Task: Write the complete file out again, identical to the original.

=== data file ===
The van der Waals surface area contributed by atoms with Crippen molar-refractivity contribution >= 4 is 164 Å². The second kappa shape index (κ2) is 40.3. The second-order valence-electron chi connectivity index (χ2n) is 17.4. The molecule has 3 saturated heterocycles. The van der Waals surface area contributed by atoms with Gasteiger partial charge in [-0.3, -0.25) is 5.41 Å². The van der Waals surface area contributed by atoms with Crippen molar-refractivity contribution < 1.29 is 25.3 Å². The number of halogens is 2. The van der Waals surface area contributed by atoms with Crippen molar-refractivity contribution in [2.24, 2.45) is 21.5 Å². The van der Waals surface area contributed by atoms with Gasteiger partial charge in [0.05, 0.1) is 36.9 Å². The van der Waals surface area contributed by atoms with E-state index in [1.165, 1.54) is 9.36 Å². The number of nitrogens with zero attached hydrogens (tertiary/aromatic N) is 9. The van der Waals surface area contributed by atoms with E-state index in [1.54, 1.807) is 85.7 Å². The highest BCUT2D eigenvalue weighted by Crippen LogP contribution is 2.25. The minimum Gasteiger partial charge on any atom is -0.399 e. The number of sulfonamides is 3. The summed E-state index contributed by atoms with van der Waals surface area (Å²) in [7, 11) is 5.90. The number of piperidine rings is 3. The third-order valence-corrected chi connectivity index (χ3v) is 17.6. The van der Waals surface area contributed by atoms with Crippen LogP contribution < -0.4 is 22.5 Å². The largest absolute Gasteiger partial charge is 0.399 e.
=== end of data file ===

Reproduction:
The van der Waals surface area contributed by atoms with Crippen molar-refractivity contribution >= 4 is 164 Å². The second kappa shape index (κ2) is 40.3. The second-order valence-electron chi connectivity index (χ2n) is 17.4. The molecule has 3 saturated heterocycles. The van der Waals surface area contributed by atoms with Gasteiger partial charge in [-0.3, -0.25) is 5.41 Å². The van der Waals surface area contributed by atoms with Crippen molar-refractivity contribution < 1.29 is 25.3 Å². The number of halogens is 2. The van der Waals surface area contributed by atoms with Crippen molar-refractivity contribution in [2.24, 2.45) is 21.5 Å². The van der Waals surface area contributed by atoms with Gasteiger partial charge in [0.05, 0.1) is 36.9 Å². The van der Waals surface area contributed by atoms with E-state index in [1.165, 1.54) is 9.36 Å². The number of nitrogens with zero attached hydrogens (tertiary/aromatic N) is 9. The van der Waals surface area contributed by atoms with E-state index in [1.54, 1.807) is 85.7 Å². The highest BCUT2D eigenvalue weighted by Crippen LogP contribution is 2.25. The minimum Gasteiger partial charge on any atom is -0.399 e. The number of sulfonamides is 3. The summed E-state index contributed by atoms with van der Waals surface area (Å²) in [7, 11) is 5.90. The number of piperidine rings is 3. The third-order valence-corrected chi connectivity index (χ3v) is 17.6. The van der Waals surface area contributed by atoms with Crippen LogP contribution < -0.4 is 22.5 Å². The largest absolute Gasteiger partial charge is 0.399 e.